With the passage of the CMSA-sponsored AB 2118 household goods
carrier bill almost one year ago, CMSA has provided the California
Public Utilities Commission (CPUC) staff with additional tools
required in leveling the playing field for licensed movers in
California and protecting consumers from being scammed by unlicensed
moving companies. While most provisions in the bill have been
effective January 1, 2013, a system of electronic transmission of
moving documents was to be established by July 1, 2013. Since
Governor Brown signed the bill into law, CMSA has been working with
CPUC officials in getting the electronic document transmission
section of AB 2118 ready for commercial use.
As of August 15, 2013, the California Public Utilities Commission
had approved Resolution TL-19109, which included the electronic
transmission language from AB 2118. Now, California moving companies
may add CPUC-approved electronic documents as an option for sending
moving documents to consumers.
What does this mean for CMSA
CMSA members are able to transmit moving documents to the shipper
electronically. To do this, movers must send Item 475 (”Shippers
Consent to Use of Electronic Documents and Electronic Signatures”)
to the shipper. Once this form has been signed by the shipper and
returned to the moving company, movers would then be allowed to
electronically send documents to its shippers.
There are a number of ways to follow this requirement. One option
would be for moving companies to scan and send the documents to the
shippers. The shippers then print the documents, and sign, scan and
send the documents back to the companies to process. Another option
would be for moving companies to create their own documents through
fill-in-the-blank software (for example, DocuSign) for shippers to
electronically sign and transmit the signed documents back to the
company. If supplier companies begin creating and selling electronic
fillable forms, moving companies can buy these e-forms and send them
to their clients as well.
All signed electronic documents have the same legal standing and
require the same retention requirements as its hard copy
How did CMSA get involved with AB 2118?
This journey has been a tough, but worthwhile endeavor for CMSA, to
the benefit of its members and potential consumers.
In December 2011, John Skoglund, then-Assemblymember Betsy Butler’s
staffer in Sacramento, was first to contact CMSA for an industry
outlook on the proposed AB 2118. With what was expected to be a few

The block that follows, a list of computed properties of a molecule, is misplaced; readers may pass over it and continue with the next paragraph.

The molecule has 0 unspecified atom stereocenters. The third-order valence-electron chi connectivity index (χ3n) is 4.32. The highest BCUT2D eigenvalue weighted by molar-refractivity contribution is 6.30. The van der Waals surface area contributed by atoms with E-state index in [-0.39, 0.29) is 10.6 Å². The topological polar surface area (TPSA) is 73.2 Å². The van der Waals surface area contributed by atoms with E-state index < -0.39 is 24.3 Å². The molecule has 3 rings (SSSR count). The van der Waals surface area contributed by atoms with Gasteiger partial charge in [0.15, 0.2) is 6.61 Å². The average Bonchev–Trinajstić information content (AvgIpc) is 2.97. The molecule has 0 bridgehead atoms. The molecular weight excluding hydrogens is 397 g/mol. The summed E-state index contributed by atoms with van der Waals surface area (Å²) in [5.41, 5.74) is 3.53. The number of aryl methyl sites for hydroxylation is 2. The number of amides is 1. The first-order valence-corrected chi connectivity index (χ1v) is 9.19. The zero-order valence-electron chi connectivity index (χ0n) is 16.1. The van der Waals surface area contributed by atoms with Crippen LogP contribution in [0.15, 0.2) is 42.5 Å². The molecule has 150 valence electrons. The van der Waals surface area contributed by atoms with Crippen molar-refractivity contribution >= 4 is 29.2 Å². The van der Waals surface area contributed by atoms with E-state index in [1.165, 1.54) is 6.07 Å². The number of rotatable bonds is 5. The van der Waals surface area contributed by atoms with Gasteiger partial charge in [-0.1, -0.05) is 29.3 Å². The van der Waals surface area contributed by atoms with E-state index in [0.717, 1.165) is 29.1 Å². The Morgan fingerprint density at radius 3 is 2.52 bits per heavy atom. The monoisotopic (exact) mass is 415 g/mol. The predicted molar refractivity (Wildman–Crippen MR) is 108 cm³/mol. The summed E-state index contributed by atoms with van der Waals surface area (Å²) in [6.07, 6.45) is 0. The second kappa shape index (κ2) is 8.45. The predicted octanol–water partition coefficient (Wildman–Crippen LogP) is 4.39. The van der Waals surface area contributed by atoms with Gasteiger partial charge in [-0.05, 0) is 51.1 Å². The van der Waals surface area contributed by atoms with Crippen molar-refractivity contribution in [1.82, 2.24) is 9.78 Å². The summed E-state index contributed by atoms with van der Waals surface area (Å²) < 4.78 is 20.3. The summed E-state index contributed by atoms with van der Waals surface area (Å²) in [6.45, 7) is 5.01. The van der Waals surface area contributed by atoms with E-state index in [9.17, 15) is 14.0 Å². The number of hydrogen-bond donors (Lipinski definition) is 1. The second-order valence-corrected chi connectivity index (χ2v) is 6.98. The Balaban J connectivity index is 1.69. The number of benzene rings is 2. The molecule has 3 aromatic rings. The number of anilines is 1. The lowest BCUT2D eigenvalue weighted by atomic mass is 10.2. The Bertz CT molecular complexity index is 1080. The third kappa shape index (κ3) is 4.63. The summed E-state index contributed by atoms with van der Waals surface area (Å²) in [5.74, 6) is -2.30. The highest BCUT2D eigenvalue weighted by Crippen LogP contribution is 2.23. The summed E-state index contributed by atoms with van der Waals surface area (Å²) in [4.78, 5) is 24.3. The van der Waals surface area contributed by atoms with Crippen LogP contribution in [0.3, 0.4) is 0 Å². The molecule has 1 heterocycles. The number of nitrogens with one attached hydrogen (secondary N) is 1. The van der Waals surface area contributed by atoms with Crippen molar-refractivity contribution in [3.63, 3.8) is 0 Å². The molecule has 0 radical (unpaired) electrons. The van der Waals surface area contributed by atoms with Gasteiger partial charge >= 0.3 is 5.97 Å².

comments or issues to add to the existing bill, John Skoglund
entered into a full-scale industry discussion with CMSA President
Steve Weitekamp for almost an hour. Floored by the number of issues
that were raised, Skoglund asked Weitekamp to meet Assemblymember
Butler in Sacramento to brief her on the current issues of the
Public Utilities Code inflexibility and illegal operators.
After accepting the invitation to Sacramento, Weitekamp assembled a
CMSA-member group to help represent these concerns to Assemblymember
Butler. With Weitekamp, 2012-2013 CMSA Chairman Dennis Doody of Blue
Chip Moving & Storage Inc., Chris Higdon of California Moving
Systems (who referred Skoglund to CMSA for industry input), CMSA
Legislative Advocate Chuck Cole and CMSA Legal Counsel Mark Hegarty
traveled to Assemblymember Butler’s office to address licensed
moving companies’ concerns with the industry code and items that
should be incorporated in the AB 2118 bill.
Weitekamp had to make a few extra trips to Sacramento for the
redevelopment of the bill. Some were good meetings and some were
difficult meetings. In order to keep the important industry changes
in the bill, some of the non-essential parts had to be withdrawn.
After many conference calls, extra work hours and some concessions,
AB 2118 passed the state Legislature and signed by Gov. Jerry Brown.
AB 2118 Highlights
Below are the main highlights of AB 2118 that will benefit not only
CMSA members but all licensed moving companies and consumers for
Brokers will be required to be permitted and follow all the same
rules and regulations as permitted carriers.
Any individuals or companies that are proven to falsify a CPUC
permit, CMSA membership or place of business will be a direct Public
Utilities Code violation and can be punishable with daily fines up
CPUC must develop a program (which is to send shippers the Item 475
form to fill out and submit to moving companies) to allow carriers
to transmit moving documents electronically.
Other areas of the code have been modified to assure that there will
be minimum fines for non-permitted carriers and that no scenarios
will exist where the fines for the activities of non-permitted
carriers would be less than what they would be for legal operators.
For questions about AB 2118 or the procedure to electronically
transmit moving documents to consumers, please contact the CMSA
office at (562) 865-2900.